Analysis Of Adam And Eve In John Milton's Paradise Lost

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Milton’s God’s design flaw in creating inequality and division between Adam and Eve set the stage for the Fall of Mankind to occur. Arguably, perhaps Satan was not even needed as mankind was intended to fall from the beginning. In John Milton’s Paradise Lost, the predicament of Adam and Eve was a Catch-22 from the get-go, as sin was present in the Garden before Adam and Eve even eat from the Tree; even before Satan planted his dream inside of Eve’s mind. In this paper, I will attempt to refute the gender argument that Adam was at greater fault for the events that transpired by reasoning that the Paradise that was lost was never there in the first place, by showing that Sin had already existed in Adam and Eve since both of their creations. To begin explaining why this theory is not the truth of the text, let us begin with said theory. Gender Studies and Feminist critics have rhetorically argued for the culpability of the disobedience to God belonging more so to Adam than Eve. Scholar Rachel Russo argues that because Adam and Eve are clearly not created as equals, and Adam distinctly treats Eve as his inferior prior to their transgression [...] it is apparent that…show more content…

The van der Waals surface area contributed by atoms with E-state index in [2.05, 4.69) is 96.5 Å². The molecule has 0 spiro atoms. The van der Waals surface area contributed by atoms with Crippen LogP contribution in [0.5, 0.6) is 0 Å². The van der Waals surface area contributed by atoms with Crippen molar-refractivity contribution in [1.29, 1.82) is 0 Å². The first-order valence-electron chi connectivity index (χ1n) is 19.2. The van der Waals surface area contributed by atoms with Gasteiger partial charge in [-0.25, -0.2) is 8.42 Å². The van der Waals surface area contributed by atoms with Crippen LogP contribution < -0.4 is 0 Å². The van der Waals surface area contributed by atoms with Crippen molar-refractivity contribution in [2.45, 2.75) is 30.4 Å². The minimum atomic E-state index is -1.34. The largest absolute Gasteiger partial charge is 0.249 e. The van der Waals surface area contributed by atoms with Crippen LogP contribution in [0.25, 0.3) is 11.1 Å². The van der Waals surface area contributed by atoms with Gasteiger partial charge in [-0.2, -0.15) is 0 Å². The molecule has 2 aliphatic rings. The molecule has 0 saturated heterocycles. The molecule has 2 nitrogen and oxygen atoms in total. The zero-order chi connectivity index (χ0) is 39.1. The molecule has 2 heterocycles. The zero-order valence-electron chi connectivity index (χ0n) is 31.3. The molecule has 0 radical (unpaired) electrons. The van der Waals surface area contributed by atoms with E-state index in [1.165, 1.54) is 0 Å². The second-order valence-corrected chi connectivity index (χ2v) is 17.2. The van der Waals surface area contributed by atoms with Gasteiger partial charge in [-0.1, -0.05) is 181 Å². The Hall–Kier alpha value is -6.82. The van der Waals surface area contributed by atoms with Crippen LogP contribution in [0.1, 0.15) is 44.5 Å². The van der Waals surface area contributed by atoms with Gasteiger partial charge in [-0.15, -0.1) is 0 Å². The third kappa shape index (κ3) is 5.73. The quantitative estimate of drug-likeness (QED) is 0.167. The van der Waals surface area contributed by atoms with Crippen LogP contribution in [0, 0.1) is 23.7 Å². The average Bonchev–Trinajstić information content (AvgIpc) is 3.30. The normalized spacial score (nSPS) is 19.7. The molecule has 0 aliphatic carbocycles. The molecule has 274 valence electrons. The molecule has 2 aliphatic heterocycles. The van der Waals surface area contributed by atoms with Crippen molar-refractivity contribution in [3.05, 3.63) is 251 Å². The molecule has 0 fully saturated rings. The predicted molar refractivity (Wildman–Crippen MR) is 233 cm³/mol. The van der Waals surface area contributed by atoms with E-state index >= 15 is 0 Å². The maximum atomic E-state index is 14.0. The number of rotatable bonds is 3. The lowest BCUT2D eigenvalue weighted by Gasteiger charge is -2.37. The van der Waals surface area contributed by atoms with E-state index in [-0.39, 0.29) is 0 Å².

In any case, both implications work in conjunction as it reveals Eve’s first inherent sin --adoration, or, realization of her “self”, rather than of her creator(s). God even explains it for her, that “What there thou seest Fair creature is thyself...”(4.468), while attempting to pair her to Adam. In response, she turns her back on her creators, a vain and defiant attempt to return to the water, as Adam seizes her hand. Eve admits, “How beauty is excelld by manly grace/ And wisdom, which alone is truly fair” (4.491), indicating that the previous usage of “faire,” describing Eve, is to some degree lesser than “truly fair,” which is ascribed to Adam’s

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